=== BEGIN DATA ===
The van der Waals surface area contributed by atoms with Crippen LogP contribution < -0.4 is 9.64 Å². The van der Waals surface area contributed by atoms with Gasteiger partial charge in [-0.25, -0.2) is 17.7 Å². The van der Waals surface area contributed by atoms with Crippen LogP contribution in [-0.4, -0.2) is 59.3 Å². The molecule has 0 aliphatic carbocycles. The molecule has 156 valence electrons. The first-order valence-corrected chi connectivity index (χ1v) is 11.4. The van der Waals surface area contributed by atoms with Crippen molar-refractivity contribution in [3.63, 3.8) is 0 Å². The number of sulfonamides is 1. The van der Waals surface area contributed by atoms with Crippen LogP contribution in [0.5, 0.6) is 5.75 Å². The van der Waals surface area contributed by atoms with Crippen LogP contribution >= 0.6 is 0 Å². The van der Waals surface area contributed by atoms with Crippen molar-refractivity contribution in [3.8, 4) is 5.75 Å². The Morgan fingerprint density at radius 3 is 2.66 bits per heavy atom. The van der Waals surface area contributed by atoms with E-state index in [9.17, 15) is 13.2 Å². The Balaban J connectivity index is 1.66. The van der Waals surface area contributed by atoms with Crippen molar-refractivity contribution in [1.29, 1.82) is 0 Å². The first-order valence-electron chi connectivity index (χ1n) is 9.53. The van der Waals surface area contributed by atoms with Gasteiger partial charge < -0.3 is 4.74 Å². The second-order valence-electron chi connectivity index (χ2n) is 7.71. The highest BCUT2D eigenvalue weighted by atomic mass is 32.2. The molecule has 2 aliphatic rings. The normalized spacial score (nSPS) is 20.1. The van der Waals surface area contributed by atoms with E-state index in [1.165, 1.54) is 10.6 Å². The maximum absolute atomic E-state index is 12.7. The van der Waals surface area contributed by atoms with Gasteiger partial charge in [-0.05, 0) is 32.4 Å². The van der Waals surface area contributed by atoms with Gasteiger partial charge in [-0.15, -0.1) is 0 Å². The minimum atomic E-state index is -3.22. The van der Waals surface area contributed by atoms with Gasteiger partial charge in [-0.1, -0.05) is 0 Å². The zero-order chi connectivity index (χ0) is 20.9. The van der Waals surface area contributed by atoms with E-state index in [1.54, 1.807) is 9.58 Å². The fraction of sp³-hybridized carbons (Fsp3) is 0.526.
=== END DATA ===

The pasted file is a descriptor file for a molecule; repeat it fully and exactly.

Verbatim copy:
The van der Waals surface area contributed by atoms with Crippen LogP contribution < -0.4 is 9.64 Å². The van der Waals surface area contributed by atoms with Gasteiger partial charge in [-0.25, -0.2) is 17.7 Å². The van der Waals surface area contributed by atoms with Crippen LogP contribution in [-0.4, -0.2) is 59.3 Å². The molecule has 0 aliphatic carbocycles. The molecule has 156 valence electrons. The first-order valence-corrected chi connectivity index (χ1v) is 11.4. The van der Waals surface area contributed by atoms with Crippen molar-refractivity contribution in [3.63, 3.8) is 0 Å². The number of sulfonamides is 1. The van der Waals surface area contributed by atoms with Crippen LogP contribution in [0.5, 0.6) is 5.75 Å². The van der Waals surface area contributed by atoms with Crippen LogP contribution >= 0.6 is 0 Å². The van der Waals surface area contributed by atoms with Crippen molar-refractivity contribution in [3.8, 4) is 5.75 Å². The Morgan fingerprint density at radius 3 is 2.66 bits per heavy atom. The van der Waals surface area contributed by atoms with E-state index in [9.17, 15) is 13.2 Å². The Balaban J connectivity index is 1.66. The van der Waals surface area contributed by atoms with Crippen molar-refractivity contribution in [1.29, 1.82) is 0 Å². The first-order valence-electron chi connectivity index (χ1n) is 9.53. The van der Waals surface area contributed by atoms with Gasteiger partial charge < -0.3 is 4.74 Å². The second-order valence-electron chi connectivity index (χ2n) is 7.71. The highest BCUT2D eigenvalue weighted by atomic mass is 32.2. The molecule has 2 aliphatic rings. The normalized spacial score (nSPS) is 20.1. The van der Waals surface area contributed by atoms with E-state index in [1.165, 1.54) is 10.6 Å². The maximum absolute atomic E-state index is 12.7. The van der Waals surface area contributed by atoms with Gasteiger partial charge in [-0.05, 0) is 32.4 Å². The van der Waals surface area contributed by atoms with Gasteiger partial charge in [-0.15, -0.1) is 0 Å². The minimum atomic E-state index is -3.22. The van der Waals surface area contributed by atoms with Gasteiger partial charge in [-0.1, -0.05) is 0 Å². The zero-order chi connectivity index (χ0) is 20.9. The van der Waals surface area contributed by atoms with E-state index in [1.54, 1.807) is 9.58 Å². The fraction of sp³-hybridized carbons (Fsp3) is 0.526.